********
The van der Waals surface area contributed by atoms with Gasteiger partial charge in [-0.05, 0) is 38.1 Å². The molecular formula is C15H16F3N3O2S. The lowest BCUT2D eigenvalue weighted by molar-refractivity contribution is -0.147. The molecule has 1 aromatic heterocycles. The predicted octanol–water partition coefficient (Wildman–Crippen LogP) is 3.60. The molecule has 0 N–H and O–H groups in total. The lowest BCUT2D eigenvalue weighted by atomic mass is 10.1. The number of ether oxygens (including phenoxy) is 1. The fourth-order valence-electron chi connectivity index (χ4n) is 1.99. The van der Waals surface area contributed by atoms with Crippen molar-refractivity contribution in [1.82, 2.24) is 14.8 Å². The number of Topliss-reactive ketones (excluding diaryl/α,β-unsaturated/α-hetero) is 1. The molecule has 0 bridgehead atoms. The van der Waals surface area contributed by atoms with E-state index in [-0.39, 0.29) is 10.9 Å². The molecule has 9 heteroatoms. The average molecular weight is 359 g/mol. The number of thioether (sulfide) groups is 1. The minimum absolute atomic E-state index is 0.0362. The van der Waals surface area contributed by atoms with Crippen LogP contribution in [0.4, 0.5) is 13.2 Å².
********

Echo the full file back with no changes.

The van der Waals surface area contributed by atoms with Gasteiger partial charge in [-0.05, 0) is 38.1 Å². The molecular formula is C15H16F3N3O2S. The lowest BCUT2D eigenvalue weighted by molar-refractivity contribution is -0.147. The molecule has 1 aromatic heterocycles. The predicted octanol–water partition coefficient (Wildman–Crippen LogP) is 3.60. The molecule has 0 N–H and O–H groups in total. The lowest BCUT2D eigenvalue weighted by atomic mass is 10.1. The number of ether oxygens (including phenoxy) is 1. The fourth-order valence-electron chi connectivity index (χ4n) is 1.99. The van der Waals surface area contributed by atoms with Crippen molar-refractivity contribution in [1.82, 2.24) is 14.8 Å². The number of Topliss-reactive ketones (excluding diaryl/α,β-unsaturated/α-hetero) is 1. The molecule has 0 bridgehead atoms. The van der Waals surface area contributed by atoms with E-state index in [-0.39, 0.29) is 10.9 Å². The molecule has 9 heteroatoms. The average molecular weight is 359 g/mol. The number of thioether (sulfide) groups is 1. The minimum absolute atomic E-state index is 0.0362. The van der Waals surface area contributed by atoms with Crippen LogP contribution in [0.4, 0.5) is 13.2 Å².